We hear again and again from schools, governments, nongovernmental organizations and communities that the thing they value most is the expertise of IBMers—more even than donations of cash or technology (although those are also welcome, and plentiful). IBMers bring expertise in engineering, finance, marketing, management and more to help cities actually become smarter; to reimagine existing school models, as with P-TECH in New York City; and to develop global citizens and leaders, as we’re doing through Corporate Service Corps.
One consequence of this business-citizenship fusion is that we can deliver its benefits at increasing scale. Our On Demand Community, for example, has grown ninefold in volunteers since it began. In one example alone—our Centennial Celebration of Service—more than 300,000 IBMers performed more than 4 million hours of service across 120 countries.
Fourth, why would someone work here?
In an earlier era, this had a lot to do with job security and stability.We learned the hard way that that was unsustainable. And yet, IBM today remains an employer of choice.
Why? I believe it is because, at this institution, an individual can actually change the world, can learn something new every day, can collaborate with some of the smartest people on the planet, can work in a progressive environment and can truly be a global citizen.
Since 2002 we have invested about $100 billion in non-salary employee compensation—bonuses, commissions, benefits and employee equity—including more than $5 billion in employee learning and development. In 2005, we became the first corporation to guarantee our employees’ genetic privacy. The way we develop leaders was ranked number one in the world by Fortune. And we have received widespread recognition for our diversity, work/life, environmental and collaboration policies and programs.
In the end, it comes back to our values as IBMers. It was no accident that the first major work effort I launched at that senior leadership meeting nine years ago was a collective “jam” on who we are and why we exist. What resulted—the values IBMers themselves shaped—has held up remarkably well as a distillation of what it means to be “an IBMer.”
We still have a long way to go to fully realize these values in our work, our management systems and our behavior. But I think it’s safe to say, after nearly a decade, that we laid the right foundation. I am also convinced that the transformation we have carried out since then was only possible because we first undertook this deeper dive of self-discovery.
The road ahead
None of these shifts was easy—but that comes with the territory, when you choose to live at the intersection of all of your company’s key constituencies. You must accept—indeed, embrace—the inherent tensions. And you must balance continual forward motion with a clear understanding of what must never change.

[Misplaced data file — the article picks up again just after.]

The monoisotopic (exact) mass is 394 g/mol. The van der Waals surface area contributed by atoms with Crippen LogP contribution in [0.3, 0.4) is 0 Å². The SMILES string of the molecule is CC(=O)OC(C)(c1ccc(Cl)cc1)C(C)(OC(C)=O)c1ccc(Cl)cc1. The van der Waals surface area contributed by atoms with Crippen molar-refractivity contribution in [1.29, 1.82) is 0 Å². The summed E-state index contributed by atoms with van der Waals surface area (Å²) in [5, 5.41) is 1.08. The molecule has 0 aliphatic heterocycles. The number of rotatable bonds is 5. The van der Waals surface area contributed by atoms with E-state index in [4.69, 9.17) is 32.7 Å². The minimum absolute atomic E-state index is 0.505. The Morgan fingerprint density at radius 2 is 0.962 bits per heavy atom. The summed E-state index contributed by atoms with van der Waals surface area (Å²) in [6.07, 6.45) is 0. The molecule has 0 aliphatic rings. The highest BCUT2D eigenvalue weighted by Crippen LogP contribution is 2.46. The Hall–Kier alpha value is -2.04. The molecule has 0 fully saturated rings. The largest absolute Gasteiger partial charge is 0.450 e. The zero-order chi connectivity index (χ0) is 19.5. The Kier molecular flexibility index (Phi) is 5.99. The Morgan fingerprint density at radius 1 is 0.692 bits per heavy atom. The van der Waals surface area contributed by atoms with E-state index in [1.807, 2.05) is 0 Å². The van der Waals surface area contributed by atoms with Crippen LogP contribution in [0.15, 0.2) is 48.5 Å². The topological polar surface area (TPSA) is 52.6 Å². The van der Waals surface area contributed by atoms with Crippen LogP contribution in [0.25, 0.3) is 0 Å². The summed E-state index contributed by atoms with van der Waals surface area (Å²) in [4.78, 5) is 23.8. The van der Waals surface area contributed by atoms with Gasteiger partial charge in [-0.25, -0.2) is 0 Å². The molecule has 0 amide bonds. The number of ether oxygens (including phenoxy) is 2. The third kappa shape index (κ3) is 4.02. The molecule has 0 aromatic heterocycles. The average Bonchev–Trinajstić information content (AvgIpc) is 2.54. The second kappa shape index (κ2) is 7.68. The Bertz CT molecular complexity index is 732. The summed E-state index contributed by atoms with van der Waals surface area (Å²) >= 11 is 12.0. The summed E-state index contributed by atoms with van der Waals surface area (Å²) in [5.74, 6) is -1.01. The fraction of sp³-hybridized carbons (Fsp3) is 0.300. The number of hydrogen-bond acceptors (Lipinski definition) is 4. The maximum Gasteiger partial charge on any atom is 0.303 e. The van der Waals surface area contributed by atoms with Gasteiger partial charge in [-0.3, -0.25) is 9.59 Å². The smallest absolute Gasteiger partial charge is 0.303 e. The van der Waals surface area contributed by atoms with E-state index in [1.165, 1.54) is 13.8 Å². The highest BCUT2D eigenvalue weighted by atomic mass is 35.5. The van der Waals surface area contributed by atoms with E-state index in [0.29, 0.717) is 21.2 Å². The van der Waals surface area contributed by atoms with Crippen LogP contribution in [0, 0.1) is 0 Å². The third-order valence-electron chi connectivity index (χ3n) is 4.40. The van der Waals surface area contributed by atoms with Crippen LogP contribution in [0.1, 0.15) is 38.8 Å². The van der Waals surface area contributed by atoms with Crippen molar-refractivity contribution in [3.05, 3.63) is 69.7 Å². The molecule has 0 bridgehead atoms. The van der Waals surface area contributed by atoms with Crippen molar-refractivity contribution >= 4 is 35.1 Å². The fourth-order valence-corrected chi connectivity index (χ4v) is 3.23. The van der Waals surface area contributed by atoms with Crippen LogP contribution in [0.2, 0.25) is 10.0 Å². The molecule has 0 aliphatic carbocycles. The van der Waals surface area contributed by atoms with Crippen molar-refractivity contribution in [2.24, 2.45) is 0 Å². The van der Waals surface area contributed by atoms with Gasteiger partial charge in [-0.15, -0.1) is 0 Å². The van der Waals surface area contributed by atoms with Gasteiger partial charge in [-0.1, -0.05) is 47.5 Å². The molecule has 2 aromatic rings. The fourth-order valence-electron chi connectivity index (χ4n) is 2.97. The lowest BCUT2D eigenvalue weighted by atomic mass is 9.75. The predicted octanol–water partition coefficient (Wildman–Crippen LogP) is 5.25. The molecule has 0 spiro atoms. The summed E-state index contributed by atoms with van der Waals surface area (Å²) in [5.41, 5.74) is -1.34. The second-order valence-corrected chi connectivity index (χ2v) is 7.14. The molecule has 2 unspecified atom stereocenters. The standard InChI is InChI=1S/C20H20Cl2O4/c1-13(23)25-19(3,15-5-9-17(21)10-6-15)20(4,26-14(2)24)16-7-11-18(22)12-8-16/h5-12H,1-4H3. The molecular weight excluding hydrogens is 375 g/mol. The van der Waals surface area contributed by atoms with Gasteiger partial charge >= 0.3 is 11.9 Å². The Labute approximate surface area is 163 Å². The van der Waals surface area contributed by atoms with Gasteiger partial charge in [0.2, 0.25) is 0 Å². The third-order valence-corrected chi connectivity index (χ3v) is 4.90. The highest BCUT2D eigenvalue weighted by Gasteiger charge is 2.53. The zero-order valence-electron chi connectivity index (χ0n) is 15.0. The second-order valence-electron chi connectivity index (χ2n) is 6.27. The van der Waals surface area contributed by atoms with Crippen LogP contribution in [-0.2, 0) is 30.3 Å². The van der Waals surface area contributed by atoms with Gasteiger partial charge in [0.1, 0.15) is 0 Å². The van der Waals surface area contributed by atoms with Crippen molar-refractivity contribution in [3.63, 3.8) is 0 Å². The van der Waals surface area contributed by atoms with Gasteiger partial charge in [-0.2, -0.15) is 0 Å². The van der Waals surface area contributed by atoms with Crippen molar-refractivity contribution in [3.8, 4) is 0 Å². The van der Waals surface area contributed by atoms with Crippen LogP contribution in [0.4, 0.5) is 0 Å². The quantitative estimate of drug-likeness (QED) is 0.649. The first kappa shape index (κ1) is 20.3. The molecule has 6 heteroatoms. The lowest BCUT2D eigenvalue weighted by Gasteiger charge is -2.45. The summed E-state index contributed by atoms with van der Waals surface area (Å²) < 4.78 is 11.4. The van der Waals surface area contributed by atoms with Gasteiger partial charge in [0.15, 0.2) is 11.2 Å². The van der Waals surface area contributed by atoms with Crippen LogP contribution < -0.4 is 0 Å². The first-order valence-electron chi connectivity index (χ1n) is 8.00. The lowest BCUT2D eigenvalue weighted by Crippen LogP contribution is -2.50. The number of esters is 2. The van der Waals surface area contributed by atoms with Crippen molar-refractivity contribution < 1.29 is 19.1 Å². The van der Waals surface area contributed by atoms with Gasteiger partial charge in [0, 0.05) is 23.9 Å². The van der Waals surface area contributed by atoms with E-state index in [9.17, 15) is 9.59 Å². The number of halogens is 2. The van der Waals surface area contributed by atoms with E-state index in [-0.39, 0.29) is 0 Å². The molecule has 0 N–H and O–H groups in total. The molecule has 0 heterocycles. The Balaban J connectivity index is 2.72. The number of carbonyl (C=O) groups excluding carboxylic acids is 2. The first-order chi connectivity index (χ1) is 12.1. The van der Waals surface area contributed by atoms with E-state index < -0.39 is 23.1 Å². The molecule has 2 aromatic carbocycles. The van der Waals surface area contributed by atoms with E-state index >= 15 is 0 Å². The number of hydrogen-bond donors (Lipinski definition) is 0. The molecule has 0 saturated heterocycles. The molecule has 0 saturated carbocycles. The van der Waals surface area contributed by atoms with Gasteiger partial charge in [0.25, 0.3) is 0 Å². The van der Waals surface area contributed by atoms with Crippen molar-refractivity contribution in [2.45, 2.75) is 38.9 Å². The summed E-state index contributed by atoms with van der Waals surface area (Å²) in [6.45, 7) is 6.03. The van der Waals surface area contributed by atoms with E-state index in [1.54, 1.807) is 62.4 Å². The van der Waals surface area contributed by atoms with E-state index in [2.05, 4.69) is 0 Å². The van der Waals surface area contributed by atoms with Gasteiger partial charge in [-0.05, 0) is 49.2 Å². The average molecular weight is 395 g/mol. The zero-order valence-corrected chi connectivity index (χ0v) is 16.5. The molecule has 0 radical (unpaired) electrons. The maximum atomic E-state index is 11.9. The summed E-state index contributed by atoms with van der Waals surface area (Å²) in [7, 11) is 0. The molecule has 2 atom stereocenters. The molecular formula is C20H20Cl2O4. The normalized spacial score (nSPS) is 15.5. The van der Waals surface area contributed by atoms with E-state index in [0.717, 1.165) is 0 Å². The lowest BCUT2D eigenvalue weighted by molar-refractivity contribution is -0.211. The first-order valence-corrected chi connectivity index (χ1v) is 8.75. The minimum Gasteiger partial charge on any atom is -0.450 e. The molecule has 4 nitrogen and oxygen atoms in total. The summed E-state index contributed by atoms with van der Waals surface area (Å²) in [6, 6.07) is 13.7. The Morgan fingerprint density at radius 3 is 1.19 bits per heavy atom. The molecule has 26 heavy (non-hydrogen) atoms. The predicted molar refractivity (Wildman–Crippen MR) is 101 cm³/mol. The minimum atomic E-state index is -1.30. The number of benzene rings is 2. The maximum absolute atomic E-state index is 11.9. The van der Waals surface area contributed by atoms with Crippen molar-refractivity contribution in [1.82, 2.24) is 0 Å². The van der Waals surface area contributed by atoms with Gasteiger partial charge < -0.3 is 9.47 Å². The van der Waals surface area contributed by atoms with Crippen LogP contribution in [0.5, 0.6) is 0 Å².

The result is a fundamentally different IBM than existed a decade ago—one that is delivering historic results despite a global economic downturn, even as it more fully exemplifies the company’s century-old character. We have outperformed our industry and the market as a whole, and we did it the hard way—through technology breakthroughs, the creation of client value, and driving change in how the company operates. That record is something of which we can all be proud.
The fact that we enter our second century on such a high note is a testament to a unique institution and a remarkable group of people. For nine years, it has been my privilege to be the temporary steward of that institution. For 38 years, it has been my even deeper privilege to have worked with those women and men.
Clearly, 38 years with one company is rare these days. However, there is benefit to developing deep understanding of an industry and the culture of a company, even if this sort of longevity is not valued as highly in today’s world. I believe such knowledge is what made it possible to transform IBM and position it for the future.
Both my own experience and the promise of our new CEO give me enormous hope for the decade ahead. Ginni Rometty is a brilliant leader who has also spent her entire career with IBM. I could not be prouder or happier for her, or more optimistic about IBM’s future in her hands.
This is a fundamentally different IBM than existed a decade ago—one that is delivering historic results despite a global economic downturn, even as it more fully exemplifies the company’s century-old character.
To IBM’s steadfast investors, to our clients, and to the citizens of all the communities where IBMers work to build a smarter planet, please know that you have my deepest thanks. I am confident that our second century together will be even more remarkable than our first.